Using the digital scan data, the Smithsonian produced these detailed 3D images of the dinosaur's thoracic vertebrae and ribs (left) and cervical vertebrae (below). From the scans, the museum has constructed a fully articulated digital triceratops that wil

Shared Replicators encountered similar problems in areas where Andersen filled in missing scan data to create a solid, complete surface. "A dinosaur skull is nothing but one wrinkle after another. You've got all these fissures for the blood vessels and nerves that create complex geometry," Jones says. "So we'd have a highly textured surface that suddenly mated into the mouth's gum line, which was very smooth because Andersen had to fill in that area with data he didn't have." Working with the NMNH scientists, the modelers tweaked some of these areas by adding more contour data to the SLA file. More complicated changes were addressed by the museum prior to casting.

The computerized scan data holds a wealth of information that researchers are only beginning to tap. For instance, the museum is using the 3D data to conduct primary re search into how the animal actually moved. "The real bones are too large and fragile to manipulate by rotating the joints in your hands," says NMNH's Chap man. "But we can do this with the miniature and CG models."

Virtual Surfaces' Andersen, recognizing the potential of the 3D data, met with Hans Larsson, a paleontologist and post-doctorate fellow at the University of Toronto's Department of Zoology. Together they used Autodesk's 3D Studio software to create an animation cycle of the dinosaur walking, based on the original posture.

This application was taken a step further by Rebecca Snyder, an intern at the NMNH, who imported each scan file into Discreet's 3D Studio Max running on a Dell PC, and built the virtual triceratops bone by bone to achieve the proper articulation of each joint. Using the 3D file, the paleontologists, with input from colleagues throughout the world, have tested various theories about the dinosaur's posture and movement. This information was then used to determine the new posture for the mount.
Using 3D Studio Max, the museum created a walking cycle of the triceratops based on accurate anatomy, not artistic models such as those used to produce walking dinosaurs in movies.

Animating the model, though, has been a slow process because of the large file size (without the animation parameters, the file is 300mb). "Yet we are slowly but surely making it walk, which is an end product of several years of hard work," says Snyder. To speed up the progress, the group hopes to migrate to a more powerful animation package such as Alias| Wave front's Maya.

"It's not like Jurassic Park or other movies that have walking dinosaurs. We are building the animation from actual bones, not artistic sculptures," Chapman says. "For the first time we can get an accurate feel for how these animals really functioned, thanks to computer graphics."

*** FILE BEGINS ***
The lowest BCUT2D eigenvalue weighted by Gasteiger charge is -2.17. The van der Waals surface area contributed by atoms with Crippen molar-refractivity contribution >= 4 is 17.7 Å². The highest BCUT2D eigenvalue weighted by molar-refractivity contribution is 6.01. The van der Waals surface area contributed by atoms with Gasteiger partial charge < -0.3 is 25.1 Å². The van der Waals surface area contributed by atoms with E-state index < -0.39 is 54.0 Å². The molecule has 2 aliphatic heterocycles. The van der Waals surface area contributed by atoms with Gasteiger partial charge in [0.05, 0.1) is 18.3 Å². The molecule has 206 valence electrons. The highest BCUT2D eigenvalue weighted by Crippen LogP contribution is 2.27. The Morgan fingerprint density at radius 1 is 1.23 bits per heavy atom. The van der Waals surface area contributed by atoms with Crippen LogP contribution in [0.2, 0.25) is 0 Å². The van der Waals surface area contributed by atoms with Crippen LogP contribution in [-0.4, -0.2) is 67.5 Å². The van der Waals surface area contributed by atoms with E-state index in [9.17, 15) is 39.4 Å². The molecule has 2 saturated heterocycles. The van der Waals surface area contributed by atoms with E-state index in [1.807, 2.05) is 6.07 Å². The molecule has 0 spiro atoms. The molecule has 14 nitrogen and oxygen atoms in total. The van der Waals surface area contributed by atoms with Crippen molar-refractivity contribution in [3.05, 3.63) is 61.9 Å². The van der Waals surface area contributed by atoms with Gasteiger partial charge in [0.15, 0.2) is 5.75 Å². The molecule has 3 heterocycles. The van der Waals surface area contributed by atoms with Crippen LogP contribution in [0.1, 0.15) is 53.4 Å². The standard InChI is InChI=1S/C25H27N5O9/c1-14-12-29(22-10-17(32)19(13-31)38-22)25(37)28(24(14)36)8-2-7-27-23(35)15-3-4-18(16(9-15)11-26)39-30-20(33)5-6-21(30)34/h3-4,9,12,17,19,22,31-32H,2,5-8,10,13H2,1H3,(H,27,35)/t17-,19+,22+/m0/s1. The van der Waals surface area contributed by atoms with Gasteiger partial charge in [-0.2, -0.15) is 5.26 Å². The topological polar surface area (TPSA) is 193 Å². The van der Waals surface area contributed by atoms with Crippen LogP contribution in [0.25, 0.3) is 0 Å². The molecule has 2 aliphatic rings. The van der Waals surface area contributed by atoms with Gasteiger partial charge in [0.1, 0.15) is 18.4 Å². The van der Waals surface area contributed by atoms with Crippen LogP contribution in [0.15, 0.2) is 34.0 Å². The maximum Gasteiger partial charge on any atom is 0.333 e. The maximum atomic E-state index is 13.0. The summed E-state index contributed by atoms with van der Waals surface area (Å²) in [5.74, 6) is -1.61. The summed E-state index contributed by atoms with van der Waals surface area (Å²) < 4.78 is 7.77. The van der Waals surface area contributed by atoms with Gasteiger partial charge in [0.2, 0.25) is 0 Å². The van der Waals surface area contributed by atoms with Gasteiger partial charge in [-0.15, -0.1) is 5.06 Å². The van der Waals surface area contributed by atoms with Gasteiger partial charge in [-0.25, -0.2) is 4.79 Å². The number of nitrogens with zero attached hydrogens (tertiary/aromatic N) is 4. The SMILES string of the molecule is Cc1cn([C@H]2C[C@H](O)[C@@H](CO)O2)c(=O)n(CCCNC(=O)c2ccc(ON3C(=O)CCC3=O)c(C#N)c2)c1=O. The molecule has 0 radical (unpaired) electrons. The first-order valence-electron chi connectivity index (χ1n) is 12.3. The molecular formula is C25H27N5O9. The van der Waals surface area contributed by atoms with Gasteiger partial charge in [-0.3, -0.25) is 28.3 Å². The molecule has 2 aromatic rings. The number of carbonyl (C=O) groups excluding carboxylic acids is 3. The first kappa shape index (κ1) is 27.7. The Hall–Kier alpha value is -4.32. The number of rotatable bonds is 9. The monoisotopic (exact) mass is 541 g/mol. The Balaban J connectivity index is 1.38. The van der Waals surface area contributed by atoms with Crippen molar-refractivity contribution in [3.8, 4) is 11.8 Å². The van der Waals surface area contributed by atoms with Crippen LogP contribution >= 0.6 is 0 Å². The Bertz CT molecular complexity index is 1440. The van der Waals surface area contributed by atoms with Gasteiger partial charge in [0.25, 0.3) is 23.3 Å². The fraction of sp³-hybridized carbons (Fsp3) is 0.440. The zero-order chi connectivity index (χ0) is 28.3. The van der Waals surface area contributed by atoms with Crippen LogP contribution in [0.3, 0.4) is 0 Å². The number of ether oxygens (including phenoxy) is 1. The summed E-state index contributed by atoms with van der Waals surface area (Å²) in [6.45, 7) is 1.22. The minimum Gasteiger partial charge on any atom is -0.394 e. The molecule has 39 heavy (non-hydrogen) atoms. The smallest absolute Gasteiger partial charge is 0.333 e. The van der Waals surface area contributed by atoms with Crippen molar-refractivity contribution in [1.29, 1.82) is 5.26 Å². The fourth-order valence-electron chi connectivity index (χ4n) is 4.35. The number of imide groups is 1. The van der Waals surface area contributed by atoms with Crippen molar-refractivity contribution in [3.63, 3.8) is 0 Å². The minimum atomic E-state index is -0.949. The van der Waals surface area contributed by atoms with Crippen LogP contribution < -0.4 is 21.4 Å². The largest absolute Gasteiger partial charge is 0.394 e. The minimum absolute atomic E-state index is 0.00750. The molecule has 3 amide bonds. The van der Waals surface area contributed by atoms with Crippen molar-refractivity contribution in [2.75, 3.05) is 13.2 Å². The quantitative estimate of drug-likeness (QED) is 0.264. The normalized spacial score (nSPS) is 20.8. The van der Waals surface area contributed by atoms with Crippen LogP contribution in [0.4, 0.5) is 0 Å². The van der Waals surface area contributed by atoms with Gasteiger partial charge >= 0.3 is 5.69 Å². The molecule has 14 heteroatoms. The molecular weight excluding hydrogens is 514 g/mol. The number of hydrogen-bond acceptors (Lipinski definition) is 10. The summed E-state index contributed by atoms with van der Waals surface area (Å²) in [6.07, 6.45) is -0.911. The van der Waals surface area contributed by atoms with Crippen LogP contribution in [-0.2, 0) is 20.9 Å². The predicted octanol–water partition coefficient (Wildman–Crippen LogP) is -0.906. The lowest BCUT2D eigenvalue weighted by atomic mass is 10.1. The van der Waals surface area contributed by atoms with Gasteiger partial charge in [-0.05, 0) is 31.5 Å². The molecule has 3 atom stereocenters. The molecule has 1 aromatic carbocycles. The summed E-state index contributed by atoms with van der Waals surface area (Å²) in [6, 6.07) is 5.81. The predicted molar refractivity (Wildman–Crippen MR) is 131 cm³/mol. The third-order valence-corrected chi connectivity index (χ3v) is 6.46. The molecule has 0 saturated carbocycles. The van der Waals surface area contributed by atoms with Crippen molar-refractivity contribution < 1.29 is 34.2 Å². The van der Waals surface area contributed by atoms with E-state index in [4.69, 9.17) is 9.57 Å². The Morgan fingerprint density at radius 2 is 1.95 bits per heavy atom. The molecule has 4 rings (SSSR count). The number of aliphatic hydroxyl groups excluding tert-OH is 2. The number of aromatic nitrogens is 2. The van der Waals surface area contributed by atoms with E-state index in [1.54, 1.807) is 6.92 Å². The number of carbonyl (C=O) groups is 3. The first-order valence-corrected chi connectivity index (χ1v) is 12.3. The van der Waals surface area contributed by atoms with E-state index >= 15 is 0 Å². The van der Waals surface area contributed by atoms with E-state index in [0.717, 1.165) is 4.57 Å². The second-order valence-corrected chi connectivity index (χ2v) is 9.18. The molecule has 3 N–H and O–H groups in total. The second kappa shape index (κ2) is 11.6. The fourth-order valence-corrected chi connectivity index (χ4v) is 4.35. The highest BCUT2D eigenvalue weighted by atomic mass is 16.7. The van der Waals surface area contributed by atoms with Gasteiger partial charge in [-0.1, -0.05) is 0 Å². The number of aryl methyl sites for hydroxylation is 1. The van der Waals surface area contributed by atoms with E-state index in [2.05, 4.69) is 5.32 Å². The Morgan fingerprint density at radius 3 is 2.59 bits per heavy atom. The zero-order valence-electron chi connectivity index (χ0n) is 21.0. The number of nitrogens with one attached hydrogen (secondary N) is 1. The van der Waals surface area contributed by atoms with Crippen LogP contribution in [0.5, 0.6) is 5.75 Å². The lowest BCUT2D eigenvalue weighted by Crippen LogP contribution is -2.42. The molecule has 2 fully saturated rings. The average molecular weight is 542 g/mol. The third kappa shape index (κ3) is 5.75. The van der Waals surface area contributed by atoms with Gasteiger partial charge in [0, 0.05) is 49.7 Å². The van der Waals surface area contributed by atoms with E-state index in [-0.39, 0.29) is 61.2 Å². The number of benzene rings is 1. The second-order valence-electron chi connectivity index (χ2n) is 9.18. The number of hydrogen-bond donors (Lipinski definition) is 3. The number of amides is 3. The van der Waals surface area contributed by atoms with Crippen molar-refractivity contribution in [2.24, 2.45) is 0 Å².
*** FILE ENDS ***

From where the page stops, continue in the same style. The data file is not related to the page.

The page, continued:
In particular, the paleobiologists observed that the triceratops's rear knees and front elbow joints could lock in place, similar to horses and cows. Using the 3D model, the group also calculated the volume of the dinosaur's skull, which is now believed to have weighed about 400 pounds-one third lighter than previously thought. In the near future, Snyder will use a fossilized line of tracks, believed to have been made by a triceratops, as the basis for an animated walk cycle. This will help determine whether it was capable of a trot or gallop, based on its center of gravity.
The museum is using the 3D data to study the dinosaur's physical capabilities. For instance, the paleobiologists are planning to produce a walk cycle using fossilized tracks to determine its locomotor limitations.

"The animation will give us the most reasonable hypothesis of triceratops, and the most testable, when compared to other hypotheses of locomotion," says Larsson. "Using actual trackway data and a scanned skeleton, a fairly realistic locomotor style can be narrowed down, as the bones can only fit into the tracks so many ways." Also, by looking at how the bones are forced to hold the body, the researchers can examine possible ranges of motor styles such as walking versus galloping. "With the help of modern analogs of these possibilities, we could start to make hypotheses of physiology (cold- versus warm-blooded)," he adds. As the work progresses, Chapman expects to uncover more revelations about the dinosaur by using the 3D data.

To illustrate the importance of the technology to the field of paleontology, the museum is displaying the models and information used in the triceratops reverse engineering process in the current exhibit display. According to Richard Benson, chairman of the NMNH's paleobiology department, using digital technology may enable museums to overcome space limitations by displaying scaled-down replicas of certain treasures. It will also allow scientists to share information digitally to further scientific advances in the field. "We're now at the point where we just found the tip of the dinosaur bone sticking out of the ground," analogizes Benson. "There's still a lot of work ahead before we see what has been hidden to us in the past."

Karen Moltenbrey is a senior associate editor at Computer Graphics World.

To see how the triceratops is believed to have walked, click on the following URLs. Your type of Internet connection will determine the image download speeds; please be patient.

Click here for a side view:

For a front view, click here:

The animations are provided courtesy of the Smithsonian Institution, National Museum of Natural History, Department of Paleobiology, in Washington, DC.

3D Systems ·
Autodesk ·
Cyberware ·
Nvision ·
Solid Concepts ·
Steinbichler Optotechnik ·
Vero International Software ·